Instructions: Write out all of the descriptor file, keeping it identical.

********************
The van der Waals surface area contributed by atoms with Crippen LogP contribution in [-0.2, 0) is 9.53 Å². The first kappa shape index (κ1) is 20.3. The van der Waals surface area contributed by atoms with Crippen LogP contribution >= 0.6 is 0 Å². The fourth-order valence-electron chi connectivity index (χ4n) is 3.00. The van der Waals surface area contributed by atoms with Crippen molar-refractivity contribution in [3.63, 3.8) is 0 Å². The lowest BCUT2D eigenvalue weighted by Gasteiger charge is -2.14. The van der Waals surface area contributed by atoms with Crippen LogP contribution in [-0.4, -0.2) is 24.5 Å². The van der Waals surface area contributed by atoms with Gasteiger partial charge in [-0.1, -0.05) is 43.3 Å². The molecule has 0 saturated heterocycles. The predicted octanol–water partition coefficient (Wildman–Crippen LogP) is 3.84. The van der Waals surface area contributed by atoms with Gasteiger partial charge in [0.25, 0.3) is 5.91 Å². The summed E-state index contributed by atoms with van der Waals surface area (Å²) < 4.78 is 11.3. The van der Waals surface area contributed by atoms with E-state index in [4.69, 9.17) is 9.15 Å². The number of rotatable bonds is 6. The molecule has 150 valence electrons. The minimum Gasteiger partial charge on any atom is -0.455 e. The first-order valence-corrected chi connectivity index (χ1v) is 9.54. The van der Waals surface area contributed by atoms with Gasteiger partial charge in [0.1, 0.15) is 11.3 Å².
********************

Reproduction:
The van der Waals surface area contributed by atoms with Crippen LogP contribution in [-0.2, 0) is 9.53 Å². The first kappa shape index (κ1) is 20.3. The van der Waals surface area contributed by atoms with Crippen LogP contribution >= 0.6 is 0 Å². The fourth-order valence-electron chi connectivity index (χ4n) is 3.00. The van der Waals surface area contributed by atoms with Crippen molar-refractivity contribution in [3.63, 3.8) is 0 Å². The lowest BCUT2D eigenvalue weighted by Gasteiger charge is -2.14. The van der Waals surface area contributed by atoms with Crippen LogP contribution in [-0.4, -0.2) is 24.5 Å². The van der Waals surface area contributed by atoms with Gasteiger partial charge in [-0.1, -0.05) is 43.3 Å². The molecule has 0 saturated heterocycles. The predicted octanol–water partition coefficient (Wildman–Crippen LogP) is 3.84. The van der Waals surface area contributed by atoms with Gasteiger partial charge in [0.25, 0.3) is 5.91 Å². The summed E-state index contributed by atoms with van der Waals surface area (Å²) < 4.78 is 11.3. The van der Waals surface area contributed by atoms with E-state index in [4.69, 9.17) is 9.15 Å². The number of rotatable bonds is 6. The molecule has 150 valence electrons. The minimum Gasteiger partial charge on any atom is -0.455 e. The first-order valence-corrected chi connectivity index (χ1v) is 9.54. The van der Waals surface area contributed by atoms with Gasteiger partial charge in [0.1, 0.15) is 11.3 Å².